If he stops to think, he starts to cry

There's been a discussion on my parochial vicar's blog, sparked by this past Sunday's Gospel, on the different excuses people offer when Jesus says to them, "Follow Me."

Roughly speaking, the excuses seem to divide into three general classes:
  1. "I've got something better to do."
  2. "I will follow You, but only on my own terms."
  3. "You don't really want someone like me to follow You."
Or, in terms of how they view Jesus:
  1. "You're not worth it."
  2. "You're not leading correctly."
  3. "You're not powerful enough."
Is anyone who isn't following Jesus -- ever, for a time, at this moment -- saying one of these things?


Tuesday, July 03, 2007

Merry Thomasmas!

Quoting [the old Catholic encyclopedia, which quotes] an ancient Syrian liturgical calendar:
3 July, St. Thomas who was pierced with a lance in India. His body is at Urhai [Edessa] having been brought there by the merchant Khabin. A great festival.
The Roman Martyrology has:
At Edessa in Mesopotamia, the translation of the apostle St. Thomas from India. His relics were afterwards taken to Ortona.
Mike Aquilina collects several of his posts on the Apostle of India here.

And, just because, you can go here and read about St. Thomas's confrontation with a dragon and his poignant meeting with the scion of a most illustrious family of donkeys.


Monday, July 02, 2007

Among all kinds of death, none was more execrable

In thinking about Christ's passion and death, I haven't really spent much time pondering the suitability, if you will, of the specific means by which He died.

Crucifixion seems grisly enough to elicit compassion from sufferers and compunction from sinners, and it affords time for a few words that might profitably be spoken. The humiliation involved is a lesson for the disciple, on both what he can expect for himself and what perfect love really involves.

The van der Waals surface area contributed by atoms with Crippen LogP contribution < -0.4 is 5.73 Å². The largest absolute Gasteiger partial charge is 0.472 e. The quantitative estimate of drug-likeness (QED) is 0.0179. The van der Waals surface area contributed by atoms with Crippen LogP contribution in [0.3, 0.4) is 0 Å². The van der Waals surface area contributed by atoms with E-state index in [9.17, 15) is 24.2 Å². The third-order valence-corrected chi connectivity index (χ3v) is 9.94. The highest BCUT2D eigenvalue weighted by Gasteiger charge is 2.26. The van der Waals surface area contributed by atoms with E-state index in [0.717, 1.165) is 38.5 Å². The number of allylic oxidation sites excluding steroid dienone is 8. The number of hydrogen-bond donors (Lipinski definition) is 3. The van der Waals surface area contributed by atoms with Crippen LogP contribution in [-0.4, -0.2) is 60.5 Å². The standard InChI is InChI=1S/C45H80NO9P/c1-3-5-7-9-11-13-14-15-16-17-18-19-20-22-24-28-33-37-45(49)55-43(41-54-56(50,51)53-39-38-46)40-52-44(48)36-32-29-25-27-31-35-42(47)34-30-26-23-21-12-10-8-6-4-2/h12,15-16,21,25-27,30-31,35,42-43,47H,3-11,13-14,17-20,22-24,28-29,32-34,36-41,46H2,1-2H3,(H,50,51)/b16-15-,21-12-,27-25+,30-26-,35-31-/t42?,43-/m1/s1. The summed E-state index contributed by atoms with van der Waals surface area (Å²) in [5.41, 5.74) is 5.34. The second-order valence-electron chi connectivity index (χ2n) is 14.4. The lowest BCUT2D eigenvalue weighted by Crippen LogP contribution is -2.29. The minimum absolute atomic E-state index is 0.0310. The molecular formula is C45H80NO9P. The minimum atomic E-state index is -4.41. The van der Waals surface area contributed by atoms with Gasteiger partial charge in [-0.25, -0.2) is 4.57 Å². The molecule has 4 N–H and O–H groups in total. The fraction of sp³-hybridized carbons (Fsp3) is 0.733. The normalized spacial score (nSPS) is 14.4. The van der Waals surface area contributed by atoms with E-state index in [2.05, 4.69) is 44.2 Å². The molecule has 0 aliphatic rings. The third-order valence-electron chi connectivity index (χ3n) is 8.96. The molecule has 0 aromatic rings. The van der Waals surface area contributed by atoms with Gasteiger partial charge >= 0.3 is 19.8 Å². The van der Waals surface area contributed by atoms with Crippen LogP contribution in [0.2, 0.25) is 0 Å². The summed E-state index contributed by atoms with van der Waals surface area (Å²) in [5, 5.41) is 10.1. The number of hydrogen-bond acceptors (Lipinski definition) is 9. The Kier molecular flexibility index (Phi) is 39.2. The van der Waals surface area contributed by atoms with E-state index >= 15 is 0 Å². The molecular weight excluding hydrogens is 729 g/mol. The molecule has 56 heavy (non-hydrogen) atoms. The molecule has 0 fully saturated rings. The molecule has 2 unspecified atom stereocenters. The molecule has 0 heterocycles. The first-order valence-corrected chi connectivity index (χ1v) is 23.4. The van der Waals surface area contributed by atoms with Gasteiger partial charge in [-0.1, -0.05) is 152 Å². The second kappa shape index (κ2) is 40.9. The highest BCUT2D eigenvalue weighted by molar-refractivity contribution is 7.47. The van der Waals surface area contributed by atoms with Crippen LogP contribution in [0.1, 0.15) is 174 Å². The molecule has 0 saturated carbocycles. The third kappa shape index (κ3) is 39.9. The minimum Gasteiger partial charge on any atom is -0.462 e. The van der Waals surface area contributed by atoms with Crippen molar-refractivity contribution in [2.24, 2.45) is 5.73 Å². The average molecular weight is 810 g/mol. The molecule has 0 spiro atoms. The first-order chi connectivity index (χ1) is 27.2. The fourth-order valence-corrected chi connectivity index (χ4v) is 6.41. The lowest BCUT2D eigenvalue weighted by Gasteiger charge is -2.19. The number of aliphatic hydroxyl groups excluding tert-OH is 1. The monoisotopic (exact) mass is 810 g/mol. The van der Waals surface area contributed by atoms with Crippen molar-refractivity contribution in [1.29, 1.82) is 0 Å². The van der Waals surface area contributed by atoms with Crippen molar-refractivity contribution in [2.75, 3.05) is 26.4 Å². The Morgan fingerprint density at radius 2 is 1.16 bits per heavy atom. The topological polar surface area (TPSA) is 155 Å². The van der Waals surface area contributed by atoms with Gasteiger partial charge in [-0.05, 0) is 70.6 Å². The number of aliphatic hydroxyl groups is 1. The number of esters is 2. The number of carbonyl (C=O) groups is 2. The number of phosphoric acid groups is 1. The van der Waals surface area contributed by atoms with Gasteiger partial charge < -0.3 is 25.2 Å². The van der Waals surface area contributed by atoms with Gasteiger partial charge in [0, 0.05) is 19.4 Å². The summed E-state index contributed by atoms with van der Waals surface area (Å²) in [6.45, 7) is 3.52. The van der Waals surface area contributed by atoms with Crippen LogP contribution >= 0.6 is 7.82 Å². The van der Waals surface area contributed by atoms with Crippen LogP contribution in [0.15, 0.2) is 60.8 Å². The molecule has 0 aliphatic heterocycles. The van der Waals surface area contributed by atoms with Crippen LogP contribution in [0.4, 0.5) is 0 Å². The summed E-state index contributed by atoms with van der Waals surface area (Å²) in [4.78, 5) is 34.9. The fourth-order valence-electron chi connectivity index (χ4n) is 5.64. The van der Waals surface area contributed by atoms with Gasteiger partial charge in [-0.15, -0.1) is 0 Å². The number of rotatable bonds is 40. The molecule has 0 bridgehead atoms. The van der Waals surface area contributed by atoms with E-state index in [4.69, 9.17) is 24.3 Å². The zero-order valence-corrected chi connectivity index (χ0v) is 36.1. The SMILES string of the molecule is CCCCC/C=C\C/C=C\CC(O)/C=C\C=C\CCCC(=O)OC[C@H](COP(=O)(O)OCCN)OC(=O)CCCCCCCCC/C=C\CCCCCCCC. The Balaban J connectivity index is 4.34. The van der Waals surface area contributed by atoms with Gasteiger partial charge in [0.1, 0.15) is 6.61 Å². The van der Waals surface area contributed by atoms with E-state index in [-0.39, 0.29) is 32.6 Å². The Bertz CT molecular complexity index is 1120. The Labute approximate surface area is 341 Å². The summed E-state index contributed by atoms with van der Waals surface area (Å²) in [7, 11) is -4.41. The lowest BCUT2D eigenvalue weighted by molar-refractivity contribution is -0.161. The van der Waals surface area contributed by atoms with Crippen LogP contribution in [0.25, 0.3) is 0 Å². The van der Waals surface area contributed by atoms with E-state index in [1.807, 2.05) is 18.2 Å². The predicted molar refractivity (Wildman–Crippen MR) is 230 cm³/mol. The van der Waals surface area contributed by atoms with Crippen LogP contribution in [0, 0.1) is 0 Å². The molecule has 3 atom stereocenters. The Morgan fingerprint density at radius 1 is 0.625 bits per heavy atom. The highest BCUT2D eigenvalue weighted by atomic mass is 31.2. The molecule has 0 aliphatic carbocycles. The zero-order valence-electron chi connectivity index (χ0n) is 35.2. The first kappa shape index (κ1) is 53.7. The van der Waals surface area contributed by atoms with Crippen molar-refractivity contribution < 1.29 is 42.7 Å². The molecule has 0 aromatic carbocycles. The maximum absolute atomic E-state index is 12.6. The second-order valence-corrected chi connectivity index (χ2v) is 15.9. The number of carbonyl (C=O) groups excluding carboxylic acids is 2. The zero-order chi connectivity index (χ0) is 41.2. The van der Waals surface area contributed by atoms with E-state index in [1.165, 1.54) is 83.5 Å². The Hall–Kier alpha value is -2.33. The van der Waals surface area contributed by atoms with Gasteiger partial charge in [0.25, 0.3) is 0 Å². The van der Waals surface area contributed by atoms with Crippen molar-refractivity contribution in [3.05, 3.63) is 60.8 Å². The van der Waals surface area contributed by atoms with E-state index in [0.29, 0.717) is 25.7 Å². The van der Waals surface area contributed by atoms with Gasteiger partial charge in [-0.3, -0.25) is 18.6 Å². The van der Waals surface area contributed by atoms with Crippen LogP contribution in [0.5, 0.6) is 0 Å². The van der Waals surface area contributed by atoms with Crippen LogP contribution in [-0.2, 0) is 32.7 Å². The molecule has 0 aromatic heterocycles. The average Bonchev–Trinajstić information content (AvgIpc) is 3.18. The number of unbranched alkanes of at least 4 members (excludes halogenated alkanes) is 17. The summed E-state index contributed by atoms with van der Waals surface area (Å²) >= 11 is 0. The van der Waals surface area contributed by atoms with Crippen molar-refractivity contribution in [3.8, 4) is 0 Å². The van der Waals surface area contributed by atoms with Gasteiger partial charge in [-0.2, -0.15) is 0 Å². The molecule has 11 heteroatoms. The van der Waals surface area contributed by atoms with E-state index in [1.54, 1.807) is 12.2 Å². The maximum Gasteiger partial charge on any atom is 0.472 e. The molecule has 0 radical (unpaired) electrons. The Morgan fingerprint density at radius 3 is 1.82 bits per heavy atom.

St. Thomas lists seven reasons "it was most fitting that Christ should suffer the death of the cross," four cribbed from St. Augustine: it was an example of fearlessness; at the Tree of Life, the New Adam atones for the Old Adam's sin at the Tree of Knowledge; being raised up, Christ sanctified the air; being raised up, Christ prepares for our ascent to heaven; the shape of the cross, and Christ's outstretched arms, signify the salvation of the whole world; a cross and a cruciform posture signify various virtues (good works, longanimity) and graces; and salvation is often associated with wooden rods and other objects in the Old Testament.

I recently came across yet another perspective on the suitability of crucifixion, among all the awful ways of death, being at the center of the Christian faith.

In his Institutes, John Cassian records an exhortation by Abba Pinufius of Egypt, in which he explains to a newly admitted monk what it means for a Christian to say with St. Paul, "The world has been crucified to me, and I to the world":
As then one who is crucified no longer has the power of moving or turning his limbs in any direction as he pleases, so we also ought to affix our wishes and desires -— not in accordance with what is pleasant and delightful to us now, but in accordance with the law of the Lord, where it constrains us.

And as he who is fastened to the wood of the cross no longer considers things present, nor thinks about his likings, nor is perplexed by anxiety and care for the morrow, nor disturbed by any desire of possession, nor inflamed by any pride or strife or rivalry, grieves not at present injuries, remembers not past ones, and while he is still breathing in the body considers that he is dead to all earthly things, sending the thoughts of his heart on before to that place whither he doubts not that he is shortly to come: so we also, when crucified by the fear of the Lord ought to be dead indeed to all these things....
In other words, crucifixion is an excellent image of the Christian life, since we live in this world still but find ourselves constrained in our actions and focused in our thoughts. (No doubt a lot of people also suppose living as a faithful disciple of Christ to be as enjoyable as being nailed to a tree.)

This thought reminds me of St. Catherine's observation that Jesus was fixed to the Cross, not by nails, but by His love for us. We, too, are held to our own crosses not by physical things, but by our own love for Him. We can (we do!) come down from our crosses at any time, simply by not loving God with all our hearts or our neighbor as ourselves. After a while, through the grace of God, we return.

I suppose it would be nice, in a way, to be held to the cross of Christian living by something stronger and more reliable than free will. If God is Love, though, then depending on our own love in response likely isn't a regrettable side-effect of an arbitrarily chosen means of salvation; it's kind of the only way that makes sense.